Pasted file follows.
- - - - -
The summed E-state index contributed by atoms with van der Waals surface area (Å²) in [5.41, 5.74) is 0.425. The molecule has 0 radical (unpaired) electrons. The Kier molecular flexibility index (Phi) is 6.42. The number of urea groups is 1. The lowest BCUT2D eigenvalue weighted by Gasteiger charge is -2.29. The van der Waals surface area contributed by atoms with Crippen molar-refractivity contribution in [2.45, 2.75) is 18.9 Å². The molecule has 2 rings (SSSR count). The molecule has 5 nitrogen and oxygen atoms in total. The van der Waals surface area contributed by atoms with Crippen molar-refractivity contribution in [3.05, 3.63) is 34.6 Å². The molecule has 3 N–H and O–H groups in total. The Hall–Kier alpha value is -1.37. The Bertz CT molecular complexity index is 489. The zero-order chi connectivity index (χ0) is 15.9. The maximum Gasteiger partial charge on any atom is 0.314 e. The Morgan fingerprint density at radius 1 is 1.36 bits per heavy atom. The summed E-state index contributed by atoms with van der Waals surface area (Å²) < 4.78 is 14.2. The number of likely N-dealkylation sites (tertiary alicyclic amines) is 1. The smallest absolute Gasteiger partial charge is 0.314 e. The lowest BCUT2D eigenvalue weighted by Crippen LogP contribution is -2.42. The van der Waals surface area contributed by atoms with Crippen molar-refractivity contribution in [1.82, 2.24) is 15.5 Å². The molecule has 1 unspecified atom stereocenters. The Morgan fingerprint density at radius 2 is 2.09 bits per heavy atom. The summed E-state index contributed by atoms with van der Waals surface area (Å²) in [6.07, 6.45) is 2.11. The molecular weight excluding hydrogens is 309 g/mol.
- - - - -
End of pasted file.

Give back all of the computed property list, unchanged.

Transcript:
The summed E-state index contributed by atoms with van der Waals surface area (Å²) in [5.41, 5.74) is 0.425. The molecule has 0 radical (unpaired) electrons. The Kier molecular flexibility index (Phi) is 6.42. The number of urea groups is 1. The lowest BCUT2D eigenvalue weighted by Gasteiger charge is -2.29. The van der Waals surface area contributed by atoms with Crippen molar-refractivity contribution in [2.45, 2.75) is 18.9 Å². The molecule has 2 rings (SSSR count). The molecule has 5 nitrogen and oxygen atoms in total. The van der Waals surface area contributed by atoms with Crippen molar-refractivity contribution in [3.05, 3.63) is 34.6 Å². The molecule has 3 N–H and O–H groups in total. The Hall–Kier alpha value is -1.37. The Bertz CT molecular complexity index is 489. The zero-order chi connectivity index (χ0) is 15.9. The maximum Gasteiger partial charge on any atom is 0.314 e. The Morgan fingerprint density at radius 1 is 1.36 bits per heavy atom. The summed E-state index contributed by atoms with van der Waals surface area (Å²) < 4.78 is 14.2. The number of likely N-dealkylation sites (tertiary alicyclic amines) is 1. The smallest absolute Gasteiger partial charge is 0.314 e. The lowest BCUT2D eigenvalue weighted by Crippen LogP contribution is -2.42. The van der Waals surface area contributed by atoms with Crippen molar-refractivity contribution in [1.82, 2.24) is 15.5 Å². The molecule has 1 unspecified atom stereocenters. The Morgan fingerprint density at radius 2 is 2.09 bits per heavy atom. The summed E-state index contributed by atoms with van der Waals surface area (Å²) in [6.07, 6.45) is 2.11. The molecular weight excluding hydrogens is 309 g/mol.